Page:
Mon, 09 Jul 2018
The Animal Plant and Health Agency has provided their most recent update on the movement of African swine fever through Europe
The number of reported incidences of ASF in domestic swine and wild boar since 2018. APHA is continuously updating their epidemiological map of African swine fever. Map: ©APHA
Since the last APHA update in April, more outbreaks of African swine fever have been reported in Eastern Europe and Western Eurasia, with the last cases reported in Hungary, Ukraine and Romania.
It is believed that the most recent cases of ASF reported in Hungary and Romania, countries bordering Ukraine, are primarily a result of wild boar movement. Movement of the disease is also thought to be caused by hunters moving between wild boar populations, and pig farm workers moving between facilities and across borders without abiding by proper biosecurity measures.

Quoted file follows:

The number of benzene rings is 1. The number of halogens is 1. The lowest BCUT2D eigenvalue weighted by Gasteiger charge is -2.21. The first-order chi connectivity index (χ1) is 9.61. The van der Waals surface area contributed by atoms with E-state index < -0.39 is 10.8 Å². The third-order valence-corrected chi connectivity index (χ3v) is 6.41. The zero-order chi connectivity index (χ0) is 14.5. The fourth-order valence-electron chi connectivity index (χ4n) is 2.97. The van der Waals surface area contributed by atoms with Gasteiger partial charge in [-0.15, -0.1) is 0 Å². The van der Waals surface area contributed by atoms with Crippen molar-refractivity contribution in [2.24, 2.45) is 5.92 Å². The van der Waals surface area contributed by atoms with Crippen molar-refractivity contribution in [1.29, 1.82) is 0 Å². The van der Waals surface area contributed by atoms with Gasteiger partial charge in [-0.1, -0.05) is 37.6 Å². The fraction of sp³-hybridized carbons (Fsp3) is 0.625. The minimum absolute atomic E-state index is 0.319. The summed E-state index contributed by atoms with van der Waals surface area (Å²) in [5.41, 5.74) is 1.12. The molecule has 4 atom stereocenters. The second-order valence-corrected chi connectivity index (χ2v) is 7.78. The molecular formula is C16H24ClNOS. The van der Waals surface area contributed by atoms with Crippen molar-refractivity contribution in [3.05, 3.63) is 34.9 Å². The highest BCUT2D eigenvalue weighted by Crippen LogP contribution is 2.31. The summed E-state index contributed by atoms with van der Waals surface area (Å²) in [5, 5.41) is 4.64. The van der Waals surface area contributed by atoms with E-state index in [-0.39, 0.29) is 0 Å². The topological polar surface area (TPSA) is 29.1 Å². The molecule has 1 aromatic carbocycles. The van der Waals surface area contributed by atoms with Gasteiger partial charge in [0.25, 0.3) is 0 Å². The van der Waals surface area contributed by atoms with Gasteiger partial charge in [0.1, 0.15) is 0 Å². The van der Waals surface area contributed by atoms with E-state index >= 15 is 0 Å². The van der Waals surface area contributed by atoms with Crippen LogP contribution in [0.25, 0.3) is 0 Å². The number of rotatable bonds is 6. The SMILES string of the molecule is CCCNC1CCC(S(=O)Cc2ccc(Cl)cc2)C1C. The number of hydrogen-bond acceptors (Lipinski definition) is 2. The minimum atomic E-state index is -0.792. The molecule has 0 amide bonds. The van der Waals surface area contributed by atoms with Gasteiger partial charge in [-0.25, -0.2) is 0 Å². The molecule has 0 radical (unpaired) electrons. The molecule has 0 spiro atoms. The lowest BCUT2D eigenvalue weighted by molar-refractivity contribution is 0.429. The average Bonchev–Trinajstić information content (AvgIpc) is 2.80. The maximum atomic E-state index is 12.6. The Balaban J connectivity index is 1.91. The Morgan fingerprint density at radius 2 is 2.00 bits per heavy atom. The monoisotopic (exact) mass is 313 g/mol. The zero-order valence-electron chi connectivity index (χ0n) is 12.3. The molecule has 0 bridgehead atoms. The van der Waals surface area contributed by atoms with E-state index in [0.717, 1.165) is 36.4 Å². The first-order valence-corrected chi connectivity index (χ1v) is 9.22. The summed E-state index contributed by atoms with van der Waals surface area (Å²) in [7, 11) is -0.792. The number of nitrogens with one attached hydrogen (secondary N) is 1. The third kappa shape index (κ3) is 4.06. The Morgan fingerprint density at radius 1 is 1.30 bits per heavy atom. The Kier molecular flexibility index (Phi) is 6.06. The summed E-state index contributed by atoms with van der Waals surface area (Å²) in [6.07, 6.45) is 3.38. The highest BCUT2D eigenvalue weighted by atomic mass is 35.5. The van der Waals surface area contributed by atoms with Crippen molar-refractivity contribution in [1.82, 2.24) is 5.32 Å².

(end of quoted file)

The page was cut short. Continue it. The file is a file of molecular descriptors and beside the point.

To date, the disease has been contained within Eastern Europe but is moving ever closer to Western Europe where much larger, commercial pig herds are raised. The implications of ASF entering domestic swine herds to the West could be catastrophic, therefore DEFRA, APHA and other government-backed disease-monitoring initiatives are publicly campaigning to raise awareness of how the disease is spreading.
Citizens and farm workers are being urged to dispose of any food waste responsibly and away from areas where wild boar are known to reside. Anyone travelling across borders from areas with known cases of ASF are also encouraged not to bring any food produce or potentially contaminated equipment into 'uninfected areas'.
The feeding of swill, kitchen scraps and catering waste to domestic pigs, feral pigs and wild boar is is illegal in the UK and is being discouraged through public campaigns across Europe.
To read the full ASF update produced by APHA, click here
Borders and transportation
To learn more about African swine fever, visit The Pig Site Knowledge Centre
To check any signs you are worried about, head to The Pig Site Disease Problem Solver